Between sips of port, he continued. "My interests are very varied--racing, Jewish activities. I did 33 years of what I call public Jewish service, as chairman of the United Jewish Social Fund. But when I married a Christian I resigned. It was only proper."
In his memoirs, he says, "I wrote each chapter on a completely different subject so people could, if they didn't like a subject, read about something else." And he decided that the memoirs would be something for his grandchildren "to read when they grow up."
While in Los Angeles, the baron stayed with his sister Jacqueline, the widow of cellist Gregor Piatigorsky. "I'm very fond of her," her brother murmured, "and we're very devoted to each other." Unlike her very social brother (he says his second wife, Marie-Helene, caught him up in her whirlwind social life), she is not social. But she is "one of the best senior American tennis playing women . . . formidable. And she sculpts. One of her sculptures is in the lobby of the Beverly Hills Town (City) Hall." Baron Guy's other sister, Bethsabee, lives in Tel Aviv, promotes Israeli crafts and manages her own ballet company, the Bat Dor.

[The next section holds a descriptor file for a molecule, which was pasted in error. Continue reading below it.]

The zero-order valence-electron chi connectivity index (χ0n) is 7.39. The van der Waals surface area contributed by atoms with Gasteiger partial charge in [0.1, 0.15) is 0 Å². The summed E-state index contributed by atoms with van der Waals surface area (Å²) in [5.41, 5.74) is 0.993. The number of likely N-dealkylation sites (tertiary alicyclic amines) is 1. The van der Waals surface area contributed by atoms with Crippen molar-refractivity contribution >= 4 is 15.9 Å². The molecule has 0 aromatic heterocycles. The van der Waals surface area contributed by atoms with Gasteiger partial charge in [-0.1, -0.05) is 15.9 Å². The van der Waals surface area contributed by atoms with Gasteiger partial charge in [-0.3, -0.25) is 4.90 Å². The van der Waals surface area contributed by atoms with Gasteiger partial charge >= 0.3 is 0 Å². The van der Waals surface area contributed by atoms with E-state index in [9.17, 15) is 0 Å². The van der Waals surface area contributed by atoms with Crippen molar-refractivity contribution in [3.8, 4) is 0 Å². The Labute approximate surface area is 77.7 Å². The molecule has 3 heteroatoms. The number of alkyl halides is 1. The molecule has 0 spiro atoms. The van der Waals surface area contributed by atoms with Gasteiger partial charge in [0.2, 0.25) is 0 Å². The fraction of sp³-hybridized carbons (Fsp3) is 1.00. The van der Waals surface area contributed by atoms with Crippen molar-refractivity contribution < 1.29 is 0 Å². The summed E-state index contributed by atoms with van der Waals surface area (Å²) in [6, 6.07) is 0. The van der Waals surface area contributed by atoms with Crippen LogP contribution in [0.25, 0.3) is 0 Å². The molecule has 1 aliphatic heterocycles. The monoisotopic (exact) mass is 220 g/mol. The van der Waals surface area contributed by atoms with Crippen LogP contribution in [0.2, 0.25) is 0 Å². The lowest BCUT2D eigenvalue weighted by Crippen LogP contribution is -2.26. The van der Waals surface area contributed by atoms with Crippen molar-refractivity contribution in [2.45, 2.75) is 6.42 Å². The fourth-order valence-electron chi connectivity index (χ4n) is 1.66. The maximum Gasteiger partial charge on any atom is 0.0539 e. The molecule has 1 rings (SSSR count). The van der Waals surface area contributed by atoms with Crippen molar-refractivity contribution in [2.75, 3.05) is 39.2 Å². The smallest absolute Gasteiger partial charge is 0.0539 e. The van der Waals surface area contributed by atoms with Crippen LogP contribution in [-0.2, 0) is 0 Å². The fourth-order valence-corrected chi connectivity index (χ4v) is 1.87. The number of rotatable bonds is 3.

In 1981, Francois Mitterrand's government nationalized the French Rothschild Bank. In the spring of 1982, Baron Guy left France for America. (His memoirs were published in France a year later.) "I've been living in New York since two years now," he said. "I come and go, but I live more in New York than in France." His wife, Marie-Helene, a slim and stylish blonde, "stays mainly in France." It has to do with her frail health, a subject he does not wish to dwell on, and the fact that she is more comfortable in their town house, the Hotel Lambert on Paris' Ile St. Louis.
Their separation is "a bit of a strain." But, he insisted, "it's in no way a loosening of a couple."
In New York, home for the baron is an East Side apartment luxuriously furnished in the Rothschild style by his wife and a London decorator. There he lives alone, going to his office in the mornings, reading and writing at home in the afternoons. And in the evening he "accepts invitations and gives dinner parties. I'm social because I don't want to get closeted in loneliness."